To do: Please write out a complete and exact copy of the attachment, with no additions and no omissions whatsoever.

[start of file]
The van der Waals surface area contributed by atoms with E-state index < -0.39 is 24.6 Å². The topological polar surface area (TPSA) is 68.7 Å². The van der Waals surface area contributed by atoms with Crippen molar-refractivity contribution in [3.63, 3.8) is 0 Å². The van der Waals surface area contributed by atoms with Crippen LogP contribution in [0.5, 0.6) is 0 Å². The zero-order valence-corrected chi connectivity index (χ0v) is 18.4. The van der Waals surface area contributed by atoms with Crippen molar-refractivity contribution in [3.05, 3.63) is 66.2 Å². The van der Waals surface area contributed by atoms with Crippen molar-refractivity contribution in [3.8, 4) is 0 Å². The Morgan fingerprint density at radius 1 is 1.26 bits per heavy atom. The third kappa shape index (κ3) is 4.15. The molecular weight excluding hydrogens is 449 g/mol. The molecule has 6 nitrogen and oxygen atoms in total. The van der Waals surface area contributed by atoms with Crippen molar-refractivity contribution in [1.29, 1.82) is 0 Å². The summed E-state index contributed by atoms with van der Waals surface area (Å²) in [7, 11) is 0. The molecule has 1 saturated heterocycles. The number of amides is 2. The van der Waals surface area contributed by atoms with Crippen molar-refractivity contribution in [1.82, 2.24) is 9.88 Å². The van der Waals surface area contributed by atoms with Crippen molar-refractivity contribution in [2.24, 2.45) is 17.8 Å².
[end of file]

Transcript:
The van der Waals surface area contributed by atoms with E-state index < -0.39 is 24.6 Å². The topological polar surface area (TPSA) is 68.7 Å². The van der Waals surface area contributed by atoms with Crippen molar-refractivity contribution in [3.63, 3.8) is 0 Å². The van der Waals surface area contributed by atoms with Crippen LogP contribution in [0.5, 0.6) is 0 Å². The zero-order valence-corrected chi connectivity index (χ0v) is 18.4. The van der Waals surface area contributed by atoms with Crippen molar-refractivity contribution in [3.05, 3.63) is 66.2 Å². The van der Waals surface area contributed by atoms with Crippen molar-refractivity contribution in [3.8, 4) is 0 Å². The Morgan fingerprint density at radius 1 is 1.26 bits per heavy atom. The third kappa shape index (κ3) is 4.15. The molecular weight excluding hydrogens is 449 g/mol. The molecule has 6 nitrogen and oxygen atoms in total. The van der Waals surface area contributed by atoms with Crippen molar-refractivity contribution in [1.29, 1.82) is 0 Å². The summed E-state index contributed by atoms with van der Waals surface area (Å²) in [7, 11) is 0. The molecule has 1 saturated heterocycles. The number of amides is 2. The van der Waals surface area contributed by atoms with Crippen molar-refractivity contribution in [1.82, 2.24) is 9.88 Å². The van der Waals surface area contributed by atoms with Crippen molar-refractivity contribution in [2.24, 2.45) is 17.8 Å².